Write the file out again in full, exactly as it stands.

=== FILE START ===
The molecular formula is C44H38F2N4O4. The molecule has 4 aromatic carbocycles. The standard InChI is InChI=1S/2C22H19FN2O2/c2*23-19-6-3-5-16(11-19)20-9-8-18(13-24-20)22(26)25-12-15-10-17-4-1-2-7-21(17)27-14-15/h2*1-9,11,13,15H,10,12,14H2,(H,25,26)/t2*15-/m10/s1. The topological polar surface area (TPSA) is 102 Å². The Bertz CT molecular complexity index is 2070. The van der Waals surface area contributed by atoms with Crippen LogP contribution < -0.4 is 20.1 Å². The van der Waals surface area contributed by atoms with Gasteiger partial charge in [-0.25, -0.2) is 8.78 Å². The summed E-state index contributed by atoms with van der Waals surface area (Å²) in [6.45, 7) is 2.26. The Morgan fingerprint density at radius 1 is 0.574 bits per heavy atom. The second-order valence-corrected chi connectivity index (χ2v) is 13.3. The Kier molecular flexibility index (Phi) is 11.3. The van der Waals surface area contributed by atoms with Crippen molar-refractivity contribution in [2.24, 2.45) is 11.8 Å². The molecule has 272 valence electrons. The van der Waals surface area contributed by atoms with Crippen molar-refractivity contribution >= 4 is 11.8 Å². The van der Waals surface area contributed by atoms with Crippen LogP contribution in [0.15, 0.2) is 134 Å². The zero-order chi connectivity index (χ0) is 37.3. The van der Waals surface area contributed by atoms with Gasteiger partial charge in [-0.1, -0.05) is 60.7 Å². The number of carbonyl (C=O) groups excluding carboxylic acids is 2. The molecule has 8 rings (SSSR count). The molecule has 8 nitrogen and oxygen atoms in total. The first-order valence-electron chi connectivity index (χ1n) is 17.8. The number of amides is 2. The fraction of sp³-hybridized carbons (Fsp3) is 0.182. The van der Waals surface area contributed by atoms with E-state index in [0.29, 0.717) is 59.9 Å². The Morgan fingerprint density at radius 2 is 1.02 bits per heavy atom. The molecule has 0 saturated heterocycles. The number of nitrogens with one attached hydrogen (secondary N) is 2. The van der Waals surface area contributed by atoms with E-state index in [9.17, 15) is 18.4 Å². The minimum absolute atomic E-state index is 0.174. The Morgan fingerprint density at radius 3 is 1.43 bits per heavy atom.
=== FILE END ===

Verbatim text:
The molecular formula is C44H38F2N4O4. The molecule has 4 aromatic carbocycles. The standard InChI is InChI=1S/2C22H19FN2O2/c2*23-19-6-3-5-16(11-19)20-9-8-18(13-24-20)22(26)25-12-15-10-17-4-1-2-7-21(17)27-14-15/h2*1-9,11,13,15H,10,12,14H2,(H,25,26)/t2*15-/m10/s1. The topological polar surface area (TPSA) is 102 Å². The Bertz CT molecular complexity index is 2070. The van der Waals surface area contributed by atoms with Crippen LogP contribution < -0.4 is 20.1 Å². The van der Waals surface area contributed by atoms with Gasteiger partial charge in [-0.25, -0.2) is 8.78 Å². The summed E-state index contributed by atoms with van der Waals surface area (Å²) in [6.45, 7) is 2.26. The Morgan fingerprint density at radius 1 is 0.574 bits per heavy atom. The second-order valence-corrected chi connectivity index (χ2v) is 13.3. The Kier molecular flexibility index (Phi) is 11.3. The van der Waals surface area contributed by atoms with Crippen molar-refractivity contribution in [2.24, 2.45) is 11.8 Å². The molecule has 272 valence electrons. The van der Waals surface area contributed by atoms with Crippen molar-refractivity contribution >= 4 is 11.8 Å². The van der Waals surface area contributed by atoms with Crippen LogP contribution in [0.15, 0.2) is 134 Å². The zero-order chi connectivity index (χ0) is 37.3. The van der Waals surface area contributed by atoms with Gasteiger partial charge in [-0.1, -0.05) is 60.7 Å². The number of carbonyl (C=O) groups excluding carboxylic acids is 2. The molecule has 8 rings (SSSR count). The molecule has 8 nitrogen and oxygen atoms in total. The first-order valence-electron chi connectivity index (χ1n) is 17.8. The number of amides is 2. The fraction of sp³-hybridized carbons (Fsp3) is 0.182. The van der Waals surface area contributed by atoms with E-state index in [0.29, 0.717) is 59.9 Å². The Morgan fingerprint density at radius 2 is 1.02 bits per heavy atom. The molecule has 0 saturated heterocycles. The number of nitrogens with one attached hydrogen (secondary N) is 2. The van der Waals surface area contributed by atoms with E-state index in [9.17, 15) is 18.4 Å². The minimum absolute atomic E-state index is 0.174. The Morgan fingerprint density at radius 3 is 1.43 bits per heavy atom.